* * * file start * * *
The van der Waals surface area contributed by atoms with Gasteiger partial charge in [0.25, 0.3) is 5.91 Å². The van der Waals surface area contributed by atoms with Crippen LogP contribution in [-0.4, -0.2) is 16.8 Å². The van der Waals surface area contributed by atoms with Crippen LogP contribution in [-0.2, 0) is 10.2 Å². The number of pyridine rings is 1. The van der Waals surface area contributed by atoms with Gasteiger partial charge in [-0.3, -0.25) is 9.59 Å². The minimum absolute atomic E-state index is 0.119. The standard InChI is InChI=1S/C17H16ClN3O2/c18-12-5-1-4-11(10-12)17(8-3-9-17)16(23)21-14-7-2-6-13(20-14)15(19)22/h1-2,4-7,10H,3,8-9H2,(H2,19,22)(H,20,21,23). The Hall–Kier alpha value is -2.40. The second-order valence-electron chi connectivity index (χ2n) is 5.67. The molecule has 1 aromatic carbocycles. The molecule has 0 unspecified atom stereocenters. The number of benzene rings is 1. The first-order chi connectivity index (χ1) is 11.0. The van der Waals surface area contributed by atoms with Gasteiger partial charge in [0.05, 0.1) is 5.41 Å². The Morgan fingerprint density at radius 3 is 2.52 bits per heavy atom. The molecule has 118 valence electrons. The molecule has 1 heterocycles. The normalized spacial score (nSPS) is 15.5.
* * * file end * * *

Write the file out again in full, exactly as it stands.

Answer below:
The van der Waals surface area contributed by atoms with Gasteiger partial charge in [0.25, 0.3) is 5.91 Å². The van der Waals surface area contributed by atoms with Crippen LogP contribution in [-0.4, -0.2) is 16.8 Å². The van der Waals surface area contributed by atoms with Crippen LogP contribution in [-0.2, 0) is 10.2 Å². The number of pyridine rings is 1. The van der Waals surface area contributed by atoms with Gasteiger partial charge in [-0.3, -0.25) is 9.59 Å². The minimum absolute atomic E-state index is 0.119. The standard InChI is InChI=1S/C17H16ClN3O2/c18-12-5-1-4-11(10-12)17(8-3-9-17)16(23)21-14-7-2-6-13(20-14)15(19)22/h1-2,4-7,10H,3,8-9H2,(H2,19,22)(H,20,21,23). The Hall–Kier alpha value is -2.40. The second-order valence-electron chi connectivity index (χ2n) is 5.67. The molecule has 1 aromatic carbocycles. The molecule has 0 unspecified atom stereocenters. The number of benzene rings is 1. The first-order chi connectivity index (χ1) is 11.0. The van der Waals surface area contributed by atoms with Gasteiger partial charge in [0.05, 0.1) is 5.41 Å². The Morgan fingerprint density at radius 3 is 2.52 bits per heavy atom. The molecule has 118 valence electrons. The molecule has 1 heterocycles. The normalized spacial score (nSPS) is 15.5.